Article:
Thailand's third largest island has slowly evolved from a tropical
hideaway frequented primarily by backpackers in the 1960's to a
place that now caters to visitors from all walks of life and with
pocketbooks of all dimensions. The primary reasons for its popularity
are its beautiful beaches, easily accessed watersports and the opportunity
it provides to simply kick off your shoes and relax.
The island can be circled by car in a little over an hour, on a
road that parallels its numerous beaches. Each piece of strand has
its own personality and qualities that make it unique and appealing.
The longest and most developed beach on the island is Chaweng. It
is packed with hotels, ranging from a couple of five-star establishments
to rustic bungalows frequented by those on limited budgets. The
road adjacent to the beach is packed with shops, bars, dive shops
and restaurants of every description. Lamai, the second largest
beach, is also highly developed and loaded with places to eat and
drink. These beaches, which are on the eastern part of the island,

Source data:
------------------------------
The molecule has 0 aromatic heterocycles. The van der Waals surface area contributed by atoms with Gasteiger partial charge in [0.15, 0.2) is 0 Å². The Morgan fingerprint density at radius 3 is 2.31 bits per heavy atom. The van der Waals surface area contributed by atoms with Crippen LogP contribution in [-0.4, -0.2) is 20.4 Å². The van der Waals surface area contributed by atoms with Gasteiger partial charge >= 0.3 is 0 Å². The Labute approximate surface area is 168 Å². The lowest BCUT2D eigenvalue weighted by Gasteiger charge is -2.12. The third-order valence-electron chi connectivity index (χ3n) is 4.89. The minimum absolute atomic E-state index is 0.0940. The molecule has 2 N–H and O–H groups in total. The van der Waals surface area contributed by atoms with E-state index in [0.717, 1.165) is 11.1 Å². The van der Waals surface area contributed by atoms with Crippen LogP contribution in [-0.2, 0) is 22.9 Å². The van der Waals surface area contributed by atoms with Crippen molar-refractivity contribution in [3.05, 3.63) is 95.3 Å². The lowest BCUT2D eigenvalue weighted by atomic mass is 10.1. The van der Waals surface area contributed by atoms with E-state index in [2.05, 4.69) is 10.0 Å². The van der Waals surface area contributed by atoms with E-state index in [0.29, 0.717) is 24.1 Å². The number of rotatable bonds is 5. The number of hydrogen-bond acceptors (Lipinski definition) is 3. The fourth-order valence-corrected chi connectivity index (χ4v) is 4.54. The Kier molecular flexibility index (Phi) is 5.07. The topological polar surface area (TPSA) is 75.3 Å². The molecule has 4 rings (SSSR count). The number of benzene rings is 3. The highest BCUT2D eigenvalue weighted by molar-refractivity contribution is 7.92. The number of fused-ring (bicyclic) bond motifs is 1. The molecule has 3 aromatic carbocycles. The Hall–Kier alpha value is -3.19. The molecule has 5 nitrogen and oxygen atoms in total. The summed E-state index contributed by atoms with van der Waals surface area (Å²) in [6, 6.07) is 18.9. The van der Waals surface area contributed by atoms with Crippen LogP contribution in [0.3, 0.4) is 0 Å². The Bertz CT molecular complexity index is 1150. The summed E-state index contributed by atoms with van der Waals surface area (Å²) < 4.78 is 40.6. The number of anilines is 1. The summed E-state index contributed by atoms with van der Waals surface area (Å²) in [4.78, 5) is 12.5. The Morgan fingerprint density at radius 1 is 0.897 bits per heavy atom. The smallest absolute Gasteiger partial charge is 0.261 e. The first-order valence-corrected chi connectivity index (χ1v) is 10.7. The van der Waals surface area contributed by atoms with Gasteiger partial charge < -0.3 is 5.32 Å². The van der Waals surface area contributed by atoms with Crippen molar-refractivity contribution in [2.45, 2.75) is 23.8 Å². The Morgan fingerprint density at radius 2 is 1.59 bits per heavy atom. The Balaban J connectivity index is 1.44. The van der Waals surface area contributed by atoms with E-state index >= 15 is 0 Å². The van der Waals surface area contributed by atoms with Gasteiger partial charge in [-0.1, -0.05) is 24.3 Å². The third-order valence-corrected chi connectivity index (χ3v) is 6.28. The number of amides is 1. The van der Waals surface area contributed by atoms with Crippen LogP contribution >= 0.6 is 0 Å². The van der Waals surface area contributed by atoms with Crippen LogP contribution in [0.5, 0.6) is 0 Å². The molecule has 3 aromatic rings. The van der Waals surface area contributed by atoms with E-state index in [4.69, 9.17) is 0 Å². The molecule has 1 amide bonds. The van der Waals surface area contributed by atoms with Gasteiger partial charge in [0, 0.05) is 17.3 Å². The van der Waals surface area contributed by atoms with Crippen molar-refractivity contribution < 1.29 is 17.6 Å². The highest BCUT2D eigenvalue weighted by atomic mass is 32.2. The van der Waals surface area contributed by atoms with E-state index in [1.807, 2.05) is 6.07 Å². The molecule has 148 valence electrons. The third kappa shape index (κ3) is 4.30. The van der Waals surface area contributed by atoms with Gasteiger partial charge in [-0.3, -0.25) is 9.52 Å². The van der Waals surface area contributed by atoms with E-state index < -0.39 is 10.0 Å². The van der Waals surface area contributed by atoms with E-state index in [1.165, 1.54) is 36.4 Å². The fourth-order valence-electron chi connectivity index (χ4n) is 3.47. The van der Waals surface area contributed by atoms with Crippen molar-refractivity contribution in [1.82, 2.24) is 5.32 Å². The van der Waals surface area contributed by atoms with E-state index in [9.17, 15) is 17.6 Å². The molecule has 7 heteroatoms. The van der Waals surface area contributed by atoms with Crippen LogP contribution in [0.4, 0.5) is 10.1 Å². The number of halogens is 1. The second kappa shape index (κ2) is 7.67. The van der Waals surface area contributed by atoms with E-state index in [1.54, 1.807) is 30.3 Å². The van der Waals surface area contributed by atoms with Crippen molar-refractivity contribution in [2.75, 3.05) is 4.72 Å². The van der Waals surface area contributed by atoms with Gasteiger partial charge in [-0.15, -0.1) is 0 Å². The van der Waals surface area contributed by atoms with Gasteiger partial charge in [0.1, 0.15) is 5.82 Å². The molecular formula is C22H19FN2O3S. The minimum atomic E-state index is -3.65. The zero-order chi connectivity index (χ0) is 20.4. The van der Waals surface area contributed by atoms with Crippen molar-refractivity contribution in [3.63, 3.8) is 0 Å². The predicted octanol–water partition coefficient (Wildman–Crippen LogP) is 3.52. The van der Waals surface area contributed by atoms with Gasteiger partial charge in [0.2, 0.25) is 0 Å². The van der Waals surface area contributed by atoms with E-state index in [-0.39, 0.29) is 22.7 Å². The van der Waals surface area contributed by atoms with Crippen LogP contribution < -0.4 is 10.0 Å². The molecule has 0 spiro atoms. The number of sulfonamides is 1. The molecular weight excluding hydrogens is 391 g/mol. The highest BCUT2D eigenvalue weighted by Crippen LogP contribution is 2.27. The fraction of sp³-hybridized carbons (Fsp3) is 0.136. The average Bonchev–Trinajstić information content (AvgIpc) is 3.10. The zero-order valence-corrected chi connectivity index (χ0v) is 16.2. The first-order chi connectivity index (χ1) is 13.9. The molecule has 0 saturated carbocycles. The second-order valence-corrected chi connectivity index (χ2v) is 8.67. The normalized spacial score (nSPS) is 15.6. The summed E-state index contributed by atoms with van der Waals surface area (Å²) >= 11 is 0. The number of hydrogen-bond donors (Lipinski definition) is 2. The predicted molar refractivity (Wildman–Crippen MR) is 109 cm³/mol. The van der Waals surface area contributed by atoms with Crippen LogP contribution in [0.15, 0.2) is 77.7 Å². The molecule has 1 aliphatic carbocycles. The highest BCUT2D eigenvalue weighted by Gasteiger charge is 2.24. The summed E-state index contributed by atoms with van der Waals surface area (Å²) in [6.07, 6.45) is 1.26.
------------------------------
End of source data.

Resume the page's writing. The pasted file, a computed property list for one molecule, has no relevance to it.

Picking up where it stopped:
have beautiful white sand, clear water and nearby reefs for those
who want to snorkel and do some underwater sightseeing. The beaches
on the north, south and west coasts are less developed and provide
a more relaxed atmosphere. The water, however, isn't quite as clear
and swimming is difficult from October to April. Some of the island's
most impressive resorts, however, are located at these lesser known
beaches. The Santiburi
Dusit Resort, for example, is located at Maenam Beach in the
northern part of the island and Le
Royal Meridien can be found at Taling Ngam on the island's west
Many people come to Koh
Samui for the opportunities it provides for Scuba diving. This
can be enjoyed from both beaches and dive boats, including boats
that go to nearby Koh Tao. Scuba activities range from ½
day sessions for those who simply want an introduction to the sport
to four-day courses that give participants an international PADI
license valid throughout the world. For experienced licensed divers
there are numerous trips available to the nearby Angthong Marine
Park and over 20 sites around Koh Tao.
An increasingly popular activity on Koh